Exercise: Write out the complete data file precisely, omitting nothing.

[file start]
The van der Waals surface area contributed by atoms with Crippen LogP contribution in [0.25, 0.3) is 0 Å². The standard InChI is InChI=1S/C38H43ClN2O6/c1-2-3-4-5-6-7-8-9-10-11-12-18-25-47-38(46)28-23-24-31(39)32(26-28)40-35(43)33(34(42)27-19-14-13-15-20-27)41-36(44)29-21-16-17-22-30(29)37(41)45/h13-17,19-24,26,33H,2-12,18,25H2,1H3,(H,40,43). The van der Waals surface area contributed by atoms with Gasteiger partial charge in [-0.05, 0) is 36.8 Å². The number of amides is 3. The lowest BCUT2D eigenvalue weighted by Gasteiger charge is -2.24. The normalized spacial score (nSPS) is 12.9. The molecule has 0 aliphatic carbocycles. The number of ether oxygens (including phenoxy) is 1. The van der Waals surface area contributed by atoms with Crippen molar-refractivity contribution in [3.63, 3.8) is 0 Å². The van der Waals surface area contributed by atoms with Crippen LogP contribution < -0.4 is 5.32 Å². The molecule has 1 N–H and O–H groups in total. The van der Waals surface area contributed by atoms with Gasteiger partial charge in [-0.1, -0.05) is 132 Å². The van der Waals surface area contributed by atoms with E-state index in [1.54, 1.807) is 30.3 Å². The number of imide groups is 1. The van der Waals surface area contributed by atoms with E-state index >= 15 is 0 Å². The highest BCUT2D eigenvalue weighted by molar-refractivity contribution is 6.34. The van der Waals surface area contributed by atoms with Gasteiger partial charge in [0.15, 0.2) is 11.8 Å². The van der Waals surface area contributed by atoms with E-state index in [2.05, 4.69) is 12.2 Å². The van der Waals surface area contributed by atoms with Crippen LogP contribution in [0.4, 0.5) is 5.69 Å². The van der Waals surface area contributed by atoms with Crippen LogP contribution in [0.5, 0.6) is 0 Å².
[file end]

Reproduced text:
The van der Waals surface area contributed by atoms with Crippen LogP contribution in [0.25, 0.3) is 0 Å². The standard InChI is InChI=1S/C38H43ClN2O6/c1-2-3-4-5-6-7-8-9-10-11-12-18-25-47-38(46)28-23-24-31(39)32(26-28)40-35(43)33(34(42)27-19-14-13-15-20-27)41-36(44)29-21-16-17-22-30(29)37(41)45/h13-17,19-24,26,33H,2-12,18,25H2,1H3,(H,40,43). The van der Waals surface area contributed by atoms with Gasteiger partial charge in [-0.05, 0) is 36.8 Å². The number of amides is 3. The lowest BCUT2D eigenvalue weighted by Gasteiger charge is -2.24. The normalized spacial score (nSPS) is 12.9. The molecule has 0 aliphatic carbocycles. The number of ether oxygens (including phenoxy) is 1. The van der Waals surface area contributed by atoms with Crippen molar-refractivity contribution in [3.63, 3.8) is 0 Å². The van der Waals surface area contributed by atoms with Crippen LogP contribution < -0.4 is 5.32 Å². The molecule has 1 N–H and O–H groups in total. The van der Waals surface area contributed by atoms with Gasteiger partial charge in [-0.1, -0.05) is 132 Å². The van der Waals surface area contributed by atoms with E-state index in [1.54, 1.807) is 30.3 Å². The number of imide groups is 1. The van der Waals surface area contributed by atoms with E-state index >= 15 is 0 Å². The highest BCUT2D eigenvalue weighted by molar-refractivity contribution is 6.34. The van der Waals surface area contributed by atoms with Gasteiger partial charge in [0.15, 0.2) is 11.8 Å². The van der Waals surface area contributed by atoms with E-state index in [2.05, 4.69) is 12.2 Å². The van der Waals surface area contributed by atoms with Crippen LogP contribution in [0.4, 0.5) is 5.69 Å². The van der Waals surface area contributed by atoms with Crippen LogP contribution in [0.5, 0.6) is 0 Å².